Clinic business

Virtual Fertility Clinic Raises $17 Million

  • Virtual fertility clinic Apricity has raised $17 million in fresh funding from Swiss investor MTIP.
  • The British startup offers fertility services ranging from blood tests and ultrasounds to consultations.
  • Check out the 23 slide deck that Apricity used to raise the fresh funds.

A startup that offers a combination of digital and in-person fertility treatments has just raised $17 million in new funding.

London-based Apricity, which launched in 2018, provides patients with technology-enabled fertility care so they can maximize their chances of conception.

“Our goal is to enable patients to access treatments from the comfort of their home, with access to fertility counselors,” said Apricity Founder and CEO Caroline Noublanche.

Patients have access to video consultations from 7 a.m. to 9 p.m., and they can take blood tests at home which can then be analyzed at Apricity’s partner clinics. Nurses are on duty to inform patients about the dosage of any medication they are taking and to guide them on how to ingest or inject it. More recently, the startup launched an option for patients to have ultrasounds at home in a bid to reduce the number of in-person visits to clinics.

Apricity has also designed a mobile app that allows users to track what stage of the fertility cycle they are at and gives them reminders to take any medications. In May this year, it acquired Madrid-based company Woom, a period tracker app that helps users track their menstrual and fertility cycles. However, processes such as egg collection and embryo transfers are carried out in person, at one of Apricity’s seven partner clinics in the UK.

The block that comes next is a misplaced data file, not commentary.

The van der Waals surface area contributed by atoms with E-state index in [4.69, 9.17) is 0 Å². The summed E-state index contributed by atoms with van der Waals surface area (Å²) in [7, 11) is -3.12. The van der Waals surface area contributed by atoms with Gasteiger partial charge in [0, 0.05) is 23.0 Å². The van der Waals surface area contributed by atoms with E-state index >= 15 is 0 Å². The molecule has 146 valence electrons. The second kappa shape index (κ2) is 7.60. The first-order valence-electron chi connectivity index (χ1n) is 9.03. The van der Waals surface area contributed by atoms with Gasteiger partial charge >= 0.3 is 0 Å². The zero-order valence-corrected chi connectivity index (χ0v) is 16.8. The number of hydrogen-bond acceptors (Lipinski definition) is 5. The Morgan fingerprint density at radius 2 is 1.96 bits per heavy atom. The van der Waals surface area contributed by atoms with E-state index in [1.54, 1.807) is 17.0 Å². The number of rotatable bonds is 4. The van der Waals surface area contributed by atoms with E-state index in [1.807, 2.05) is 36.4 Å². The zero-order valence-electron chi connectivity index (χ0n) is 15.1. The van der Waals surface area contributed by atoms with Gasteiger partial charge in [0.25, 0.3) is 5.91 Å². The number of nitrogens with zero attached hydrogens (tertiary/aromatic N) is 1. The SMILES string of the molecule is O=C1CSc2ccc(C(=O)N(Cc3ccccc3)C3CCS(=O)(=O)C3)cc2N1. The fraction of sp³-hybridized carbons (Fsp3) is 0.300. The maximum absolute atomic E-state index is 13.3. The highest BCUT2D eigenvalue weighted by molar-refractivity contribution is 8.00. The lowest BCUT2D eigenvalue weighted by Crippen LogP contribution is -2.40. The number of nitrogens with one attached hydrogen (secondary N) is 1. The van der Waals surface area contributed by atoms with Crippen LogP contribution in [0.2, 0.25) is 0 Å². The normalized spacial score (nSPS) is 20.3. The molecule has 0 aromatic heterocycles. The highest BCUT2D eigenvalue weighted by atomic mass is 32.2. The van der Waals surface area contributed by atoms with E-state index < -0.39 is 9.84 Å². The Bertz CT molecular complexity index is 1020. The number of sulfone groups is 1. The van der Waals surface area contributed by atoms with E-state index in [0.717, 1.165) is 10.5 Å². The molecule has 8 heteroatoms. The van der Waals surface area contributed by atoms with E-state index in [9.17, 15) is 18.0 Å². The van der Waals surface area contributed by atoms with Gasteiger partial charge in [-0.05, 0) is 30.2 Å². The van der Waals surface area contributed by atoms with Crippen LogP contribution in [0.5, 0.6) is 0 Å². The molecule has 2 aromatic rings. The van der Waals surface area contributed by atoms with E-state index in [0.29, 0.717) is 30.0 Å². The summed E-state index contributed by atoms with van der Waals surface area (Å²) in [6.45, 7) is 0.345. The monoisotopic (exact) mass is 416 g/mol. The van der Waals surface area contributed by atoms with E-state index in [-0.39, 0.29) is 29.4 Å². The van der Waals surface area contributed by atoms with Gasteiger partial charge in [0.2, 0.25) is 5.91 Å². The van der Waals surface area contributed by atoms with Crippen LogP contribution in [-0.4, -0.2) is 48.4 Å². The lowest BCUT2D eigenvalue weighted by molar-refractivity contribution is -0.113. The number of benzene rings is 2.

The startup has also designed an AI algorithm, which it is deploying to predict which fertility treatment will be most suitable for patients. He is also developing a form of 3D reconstruction technology that allows them to determine which embryo is best for selection in IVF procedures.

“We developed our algorithms based on patient response to treatments,” Noublanche said. “The algorithm also helps labs select the best embryos.”

While Apricity charges patients per treatment based on average market prices, about a third of its revenue comes from B2B contracts with companies, for which it provides its services as employee benefits.

It launched these offers in 2019 before the pandemic — which accelerated demand for fertility services as employee benefits, Noublanche told Insider. As fertility clinics were not considered ‘essential’ services during the UK’s first lockdown, patients flocked to Apricity, she added.

The past year has also seen investors’ appetite for the fertility sector soar, with VCs pouring $823.1 million into startups in the sector in 2021. While Noublanche noted that Apricity was attracting attention from investors, they wanted to make sure they found “health care experts” to back the startup.

The Series B round was led by Swiss healthtech investor MTIP, which has previously backed healthtech startups such as Oviva and Koa Health, with participation from Spanish consumer fund Iris Ventures.

With the new funds, it will recruit more talent in the coming year as it aims to expand into Spain, Germany and Italy.

Check out the 23 slide deck used to raise the cool funds.